The exact estimates can vary, but the Government Accountability Office (GAO) in 2017 found that the median retirement savings for Americans between age 55 and 64 was $107,000. The Federal Reserve, in its survey of consumer data, said American families had median retirement savings of roughly $65,000. And various surveys by banks and financial institutions put estimates wider still, from as little as $17,000 to upwards of $172,000.

Regardless of what estimate you consider, they are all far short of what most people need. Generally financial experts suggest you need about 75-80 percent of your pre-retirement income coming in to live at the level you are used to. To generate that kind of income, you generally need to have at least 6-8 times your annual salary saved up. So, someone making $75,000 a year would need a nest egg of about $450,000-$600,000, much more than even the most positive estimates above.

And some financial experts would argue you may need even more, depending on the kind of investments involved and your living situation. For instance, a common rule of thumb is that you should only withdraw about 4 percent of your retirement savings per year. With savings of $600,000, that would amount to $24,000 a year, or $2,000 a month. Many people have living expenses well above that. (Related: The ideal retirement portfolio withdrawal rate)

Of course, those are estimates for just dedicated, tax-advantaged retirement accounts, like 401(k)s and Individual Retirement Accounts. Personal savings and Social Security factor in as well.

But there, too, many people fall short. According to MassMutual’s 2018 State of the American Family survey, more than half (52 percent) of families with household income of $50,000 or more and at least one dependent had less than three months’ worth of readily available savings set aside. Roughly 8 percent had nothing at all.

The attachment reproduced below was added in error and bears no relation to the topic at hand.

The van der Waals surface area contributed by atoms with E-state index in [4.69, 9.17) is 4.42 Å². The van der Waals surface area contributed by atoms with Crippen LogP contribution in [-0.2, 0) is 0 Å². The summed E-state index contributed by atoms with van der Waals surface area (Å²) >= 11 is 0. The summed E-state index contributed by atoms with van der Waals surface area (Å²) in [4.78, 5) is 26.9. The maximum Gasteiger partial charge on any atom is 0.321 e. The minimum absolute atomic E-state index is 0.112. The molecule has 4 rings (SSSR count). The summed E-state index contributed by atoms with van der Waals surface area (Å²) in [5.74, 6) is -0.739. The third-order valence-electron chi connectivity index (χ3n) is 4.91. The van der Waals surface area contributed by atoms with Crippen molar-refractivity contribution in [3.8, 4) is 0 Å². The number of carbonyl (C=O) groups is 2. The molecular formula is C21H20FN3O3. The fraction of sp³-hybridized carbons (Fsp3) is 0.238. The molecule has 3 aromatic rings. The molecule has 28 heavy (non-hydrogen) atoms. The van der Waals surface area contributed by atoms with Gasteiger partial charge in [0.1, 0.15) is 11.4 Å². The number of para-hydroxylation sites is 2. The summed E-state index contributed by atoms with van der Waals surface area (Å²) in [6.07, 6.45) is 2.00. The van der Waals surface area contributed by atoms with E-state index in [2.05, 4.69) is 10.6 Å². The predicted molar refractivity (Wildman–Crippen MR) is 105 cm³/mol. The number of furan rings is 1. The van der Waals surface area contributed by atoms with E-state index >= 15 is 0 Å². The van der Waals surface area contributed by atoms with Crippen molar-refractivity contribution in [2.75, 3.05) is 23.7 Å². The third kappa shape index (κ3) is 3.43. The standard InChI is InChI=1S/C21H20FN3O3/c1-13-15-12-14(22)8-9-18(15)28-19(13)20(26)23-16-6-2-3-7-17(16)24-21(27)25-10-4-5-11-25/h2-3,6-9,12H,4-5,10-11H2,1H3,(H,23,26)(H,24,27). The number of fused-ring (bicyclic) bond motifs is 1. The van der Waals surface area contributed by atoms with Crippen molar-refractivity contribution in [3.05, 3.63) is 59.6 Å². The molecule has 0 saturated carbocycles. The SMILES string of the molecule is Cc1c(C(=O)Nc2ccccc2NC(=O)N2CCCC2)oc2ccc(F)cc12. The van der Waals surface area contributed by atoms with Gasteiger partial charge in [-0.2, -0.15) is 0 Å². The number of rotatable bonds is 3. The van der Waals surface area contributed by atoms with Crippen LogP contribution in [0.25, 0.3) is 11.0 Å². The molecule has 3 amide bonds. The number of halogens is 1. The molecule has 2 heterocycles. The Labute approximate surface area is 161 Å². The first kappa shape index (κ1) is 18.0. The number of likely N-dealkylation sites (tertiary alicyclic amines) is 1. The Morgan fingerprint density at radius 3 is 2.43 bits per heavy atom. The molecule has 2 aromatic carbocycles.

And Social Security is unlikely to fill the gap for many people. The estimated average monthly benefit in 2021 for what the Social Security Administration describes as "all retired workers" is $1,543. The maximum monthly Social Security benefit at full retirement age is $4,210 for 2021. However, the maximum allowable benefit amount is only payable to those who had the maximum taxable earnings for at least 35 working years. So, depending on when someone retired and what he or she made, the benefit could be considerably less. (Learn more: Filing for Social Security benefits)

All of which makes for a bleak retirement picture for many people. And they know it.

Indeed, the greatest worry among those facing retirement is not having enough money to enjoy themselves, according to research conducted by MassMutual. In fact, compared to those already retired, those approaching retirement are much more likely to express concern about other income issues, such as changes in Social Security, falling short on income in retirement, and low interest rates not offering a good return.

What can be done?

Luckily, there are movements under way that could help to alleviate the crisis.

One is that many sectors of society with a stake in this situation — industry, government, academia, and most importantly, consumers themselves – are beginning to understand the need for fundamental changes in the retirement landscape and coming together and building organizations to discuss it.